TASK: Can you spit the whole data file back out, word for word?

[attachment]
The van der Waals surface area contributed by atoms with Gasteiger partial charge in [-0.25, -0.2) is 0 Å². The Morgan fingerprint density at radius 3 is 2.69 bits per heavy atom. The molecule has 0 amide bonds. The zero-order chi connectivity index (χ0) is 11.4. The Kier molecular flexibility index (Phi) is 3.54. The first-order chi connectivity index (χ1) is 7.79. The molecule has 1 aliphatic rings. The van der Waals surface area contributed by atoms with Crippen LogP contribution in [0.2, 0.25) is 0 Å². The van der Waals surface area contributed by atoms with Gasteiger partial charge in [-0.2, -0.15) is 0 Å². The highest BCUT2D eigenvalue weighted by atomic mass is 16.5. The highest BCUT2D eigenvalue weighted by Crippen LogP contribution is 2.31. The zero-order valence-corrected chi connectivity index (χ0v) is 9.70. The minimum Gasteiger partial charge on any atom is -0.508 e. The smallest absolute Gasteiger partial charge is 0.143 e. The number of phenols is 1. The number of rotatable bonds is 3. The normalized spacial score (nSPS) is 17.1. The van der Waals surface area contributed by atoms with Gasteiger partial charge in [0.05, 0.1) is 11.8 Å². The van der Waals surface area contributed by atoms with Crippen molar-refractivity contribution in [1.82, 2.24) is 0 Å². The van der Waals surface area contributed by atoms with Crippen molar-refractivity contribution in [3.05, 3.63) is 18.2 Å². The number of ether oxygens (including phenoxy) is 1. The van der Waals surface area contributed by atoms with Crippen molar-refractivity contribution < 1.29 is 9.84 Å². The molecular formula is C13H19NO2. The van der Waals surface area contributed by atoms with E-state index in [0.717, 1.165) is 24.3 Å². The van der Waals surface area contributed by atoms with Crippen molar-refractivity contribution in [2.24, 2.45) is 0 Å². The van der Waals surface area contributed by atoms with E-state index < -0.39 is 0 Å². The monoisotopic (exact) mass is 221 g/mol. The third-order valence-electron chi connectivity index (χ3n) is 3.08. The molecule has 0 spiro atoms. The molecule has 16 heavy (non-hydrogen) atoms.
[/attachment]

The van der Waals surface area contributed by atoms with Gasteiger partial charge in [-0.25, -0.2) is 0 Å². The Morgan fingerprint density at radius 3 is 2.69 bits per heavy atom. The molecule has 0 amide bonds. The zero-order chi connectivity index (χ0) is 11.4. The Kier molecular flexibility index (Phi) is 3.54. The first-order chi connectivity index (χ1) is 7.79. The molecule has 1 aliphatic rings. The van der Waals surface area contributed by atoms with Crippen LogP contribution in [0.2, 0.25) is 0 Å². The van der Waals surface area contributed by atoms with Gasteiger partial charge in [-0.2, -0.15) is 0 Å². The highest BCUT2D eigenvalue weighted by atomic mass is 16.5. The highest BCUT2D eigenvalue weighted by Crippen LogP contribution is 2.31. The zero-order valence-corrected chi connectivity index (χ0v) is 9.70. The minimum Gasteiger partial charge on any atom is -0.508 e. The smallest absolute Gasteiger partial charge is 0.143 e. The number of phenols is 1. The number of rotatable bonds is 3. The normalized spacial score (nSPS) is 17.1. The van der Waals surface area contributed by atoms with Gasteiger partial charge in [0.05, 0.1) is 11.8 Å². The van der Waals surface area contributed by atoms with Crippen molar-refractivity contribution in [1.82, 2.24) is 0 Å². The van der Waals surface area contributed by atoms with Crippen molar-refractivity contribution in [3.05, 3.63) is 18.2 Å². The number of ether oxygens (including phenoxy) is 1. The van der Waals surface area contributed by atoms with Crippen molar-refractivity contribution < 1.29 is 9.84 Å². The molecular formula is C13H19NO2. The van der Waals surface area contributed by atoms with E-state index in [0.717, 1.165) is 24.3 Å². The van der Waals surface area contributed by atoms with Crippen molar-refractivity contribution in [2.24, 2.45) is 0 Å². The van der Waals surface area contributed by atoms with E-state index < -0.39 is 0 Å². The monoisotopic (exact) mass is 221 g/mol. The third-order valence-electron chi connectivity index (χ3n) is 3.08. The molecule has 0 spiro atoms. The molecule has 16 heavy (non-hydrogen) atoms.